Efficiency Gains in Inversion-Based Interpretation Through Computer-Driven Classification
I have applied a Kohonen self-organized mapping algorithm (SOM) to increase the efficiency of inversion-based interpretation by introducing non-specialists to the interpretation of AVO inversion products. Specifically, the utilization of acoustic impedance (AI) and gradient impedance (GI) volumes, calculated from a colored inversion, with a SOM, will allow any geoscientist to easily identify areas of interest that are traditionally only interpreted by specialists. This application of a SOM can shorten the common bottleneck between interpreters and AVO experts. Following the identification of these seismically anomalous regions, appropriate specialists are more effective at discerning the subtle geophysical meaning localized around these SOM-based anomalies. The result is a minimization of the time a specialist is required and maximization of the engagement of the general interpreter. Progressive seismic interpretation, an integrated specialty consisting of quantitative seismic interpretation (QI), seismic attribute analysis, and associated workflows (e.g. machine learning). By using an ever-evolving and often state-of-the-art (or progressive) methodology, the practitioner can now understand the contents of a seismic dataset more fully. Therefore, employing these workflows is often a required step in the evaluation of a prospect in the oil and gas industry. The largest drawbacks of these methods are directly associated with the cost, both in monetary terms and in time, of the specialists that are required to play a heavy role in the entire evaluation process. From the initial screening of leads to the assessment of a prospect before drilling, these seismic specialists are often in short supply (or simply non-existent in some instances), which is sometimes a painfully obvious inefficiency. The result is an increase the time required to evaluate a prospect, increase of the cost, and possibly lower quality interpretation results. By employing a computer-based classification algorithm from a progressive interpretation perspective, it is possible to classify a seismic volume without direct human interaction. The resultant classes from such a method are composed of groups of data that either represents different parts of the seismic background (i.e. the common background geology, Figure 1), or anomalous regions in the dataset (Figure 2). Since most targets in exploration geophysics described as rare occurrences, these anomalous regions are of significance.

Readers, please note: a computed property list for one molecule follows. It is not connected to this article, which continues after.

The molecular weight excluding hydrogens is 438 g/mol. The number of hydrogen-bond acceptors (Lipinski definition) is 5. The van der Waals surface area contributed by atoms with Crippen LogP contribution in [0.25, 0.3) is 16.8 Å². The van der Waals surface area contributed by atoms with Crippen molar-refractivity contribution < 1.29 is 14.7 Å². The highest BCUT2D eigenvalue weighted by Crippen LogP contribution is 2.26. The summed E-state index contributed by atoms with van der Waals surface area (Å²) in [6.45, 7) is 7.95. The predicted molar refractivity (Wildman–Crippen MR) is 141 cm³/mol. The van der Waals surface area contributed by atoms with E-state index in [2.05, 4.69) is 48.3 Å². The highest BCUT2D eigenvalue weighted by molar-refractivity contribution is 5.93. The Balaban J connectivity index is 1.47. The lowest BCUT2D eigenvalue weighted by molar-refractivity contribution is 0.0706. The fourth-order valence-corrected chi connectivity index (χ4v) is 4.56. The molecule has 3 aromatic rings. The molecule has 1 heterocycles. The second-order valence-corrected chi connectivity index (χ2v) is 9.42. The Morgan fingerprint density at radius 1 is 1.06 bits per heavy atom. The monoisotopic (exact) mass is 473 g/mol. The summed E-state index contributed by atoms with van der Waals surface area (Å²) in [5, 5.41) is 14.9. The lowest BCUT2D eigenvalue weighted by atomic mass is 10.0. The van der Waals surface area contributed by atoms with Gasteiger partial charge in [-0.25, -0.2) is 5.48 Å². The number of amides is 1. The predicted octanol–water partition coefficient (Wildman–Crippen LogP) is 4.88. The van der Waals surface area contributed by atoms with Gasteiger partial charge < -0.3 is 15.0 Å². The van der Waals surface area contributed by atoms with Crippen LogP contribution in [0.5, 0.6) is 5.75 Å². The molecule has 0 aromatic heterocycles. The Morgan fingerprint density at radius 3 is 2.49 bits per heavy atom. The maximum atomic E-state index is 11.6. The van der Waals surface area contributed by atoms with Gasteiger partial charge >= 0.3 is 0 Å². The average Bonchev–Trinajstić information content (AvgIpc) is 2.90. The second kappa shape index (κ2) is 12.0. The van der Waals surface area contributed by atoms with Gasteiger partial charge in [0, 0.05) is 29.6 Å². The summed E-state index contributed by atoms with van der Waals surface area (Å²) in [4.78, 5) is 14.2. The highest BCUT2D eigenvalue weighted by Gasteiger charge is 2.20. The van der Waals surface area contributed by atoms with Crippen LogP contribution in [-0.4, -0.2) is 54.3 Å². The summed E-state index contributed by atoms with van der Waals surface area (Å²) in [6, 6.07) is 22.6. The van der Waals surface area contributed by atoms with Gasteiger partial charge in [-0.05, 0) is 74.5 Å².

AAPG Datapages/Search and Discovery Article #90291 ©2017 AAPG Annual Convention and Exhibition, Houston, Texas, April 2-5, 2017